Furthermore, Wakeman hunched inside a semicircle of more than half a dozen keyboards, arranged in two-tiered formation, and he had to find a way to use each of them. Meanwhile, a roadie kept wheeling different guitars in front of Howe so that he didn't even have to unstrap his electric to play an acoustic or pedal steel alternative. Wakeman was no Oscar Peterson (or Ben Folds or Warren Zevon), and Howe was certainly no Jimi Hendrix (or Richard Thompson or Wayne Kramer), but they kept their sounds varied and interesting.
Meanwhile, closer to stage center, Jon Anderson sang with the same hoarse, reedy and oddly appealing voice he's used since the beginning. Likewise, the passage of time hadn't taken much of the low counterpoint from fellow Yes founding member Chris Squire's backing vocals, and his bass playing retained the tiny funkiness that long ago became a band trademark. (Combined with Alan White's comparatively modest but steady drumming, Squire's bass also kept up the momentum when the vaunted virtuosos got bogged down.)
So some things about Yes aged well. Others did not. The band's mystical side hadn't grown any less mush-headed since ye olde hippie daze of the '60s and '70s. The lyrics constantly masked vagueness as profundity. And from "Long Distance Runaround" to "Close to the Edge" and "Heart of the Sunrise," the best-remembered songs gradually but inevitably merged into a single track of a circular, faux-intricate melody more technically constructed than artistically achieved.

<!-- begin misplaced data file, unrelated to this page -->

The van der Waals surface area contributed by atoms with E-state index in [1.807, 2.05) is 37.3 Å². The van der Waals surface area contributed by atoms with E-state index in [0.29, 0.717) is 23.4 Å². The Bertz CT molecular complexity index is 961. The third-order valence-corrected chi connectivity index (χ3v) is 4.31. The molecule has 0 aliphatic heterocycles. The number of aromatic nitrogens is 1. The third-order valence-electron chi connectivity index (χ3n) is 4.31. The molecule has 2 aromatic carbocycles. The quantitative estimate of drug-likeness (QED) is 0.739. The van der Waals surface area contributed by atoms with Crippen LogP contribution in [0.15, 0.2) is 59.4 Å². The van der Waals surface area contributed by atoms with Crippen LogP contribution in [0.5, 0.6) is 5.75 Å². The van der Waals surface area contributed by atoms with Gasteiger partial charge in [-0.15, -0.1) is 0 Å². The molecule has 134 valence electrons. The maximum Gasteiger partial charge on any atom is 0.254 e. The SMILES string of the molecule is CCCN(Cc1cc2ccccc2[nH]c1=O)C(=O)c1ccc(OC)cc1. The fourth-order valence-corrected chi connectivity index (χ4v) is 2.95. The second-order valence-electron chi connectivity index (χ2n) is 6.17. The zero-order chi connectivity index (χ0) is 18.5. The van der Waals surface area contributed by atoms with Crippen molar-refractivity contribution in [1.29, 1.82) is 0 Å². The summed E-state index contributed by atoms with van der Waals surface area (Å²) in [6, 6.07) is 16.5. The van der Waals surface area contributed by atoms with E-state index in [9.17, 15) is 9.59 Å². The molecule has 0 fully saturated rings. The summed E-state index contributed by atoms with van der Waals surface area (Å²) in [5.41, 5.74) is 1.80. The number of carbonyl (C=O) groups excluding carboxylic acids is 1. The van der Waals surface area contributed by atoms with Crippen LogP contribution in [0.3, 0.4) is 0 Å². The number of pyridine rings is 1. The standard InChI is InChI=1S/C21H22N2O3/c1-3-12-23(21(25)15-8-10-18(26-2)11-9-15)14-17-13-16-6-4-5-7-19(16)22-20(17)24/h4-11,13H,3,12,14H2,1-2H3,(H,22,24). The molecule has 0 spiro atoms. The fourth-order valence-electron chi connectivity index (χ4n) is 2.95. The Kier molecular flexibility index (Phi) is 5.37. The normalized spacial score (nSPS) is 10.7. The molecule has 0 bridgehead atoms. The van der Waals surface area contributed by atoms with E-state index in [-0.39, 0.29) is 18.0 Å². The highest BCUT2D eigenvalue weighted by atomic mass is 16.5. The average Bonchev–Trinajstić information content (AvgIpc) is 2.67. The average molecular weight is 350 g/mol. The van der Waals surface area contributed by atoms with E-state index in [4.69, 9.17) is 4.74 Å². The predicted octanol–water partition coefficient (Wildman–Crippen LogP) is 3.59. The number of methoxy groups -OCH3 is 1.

However, Yes almost packed the Riverside, leaving only a couple of back rows empty, and almost everyone in the audience went absolutely nuts. Standing ovations were more common than trips to the bathroom.
Perhaps the crowd reaction was another excessive thing about the show. Then again, by prog-rock standards, no one was on hallucinogens.
The preconcert crowd was very pumped. I had gotten the tix about 2 weeks prior after a ticketmaster email alert of "concerts in Wisconsin". I hadn't followed any Yes coverage, didn't know they were touring and wasn't even sure what the lineup was until I bought a Tour Program. I was floored that it was the complete "Classic Yes" lineup including Rick Wakeman (I love his solo stuff).
When the lights dimmed and the sweet rise of Firebird Suite started I couldn't believe it. As a spotlight slowly lit Steve and he exacted the smooth note opening of Siberian Khatru followed by Rick's fast keyboard work and Jon's perfect voice, I knew we were in for a treat.
The band is tight and Jon's voice is remarkable in sounding identical to Yessongs. God these guys are good.
Starship Trooper as a closer was fantastic.
I would like to have heard Roundabout for my girlfriend's benefit since it was the only song she would have been familiar with (and it's an awesome, timeless piece). I hope they come back through here - perhaps in the summer. I'd love to see them headline a night at Milwaukee's famed Summerfest in July.
Don't miss this tour! They sound like they did 25 years ago and I really sense they are enjoying themselves. They aren't phoning it in, they are working to make it a peak experience for the audience. This night they suceeded.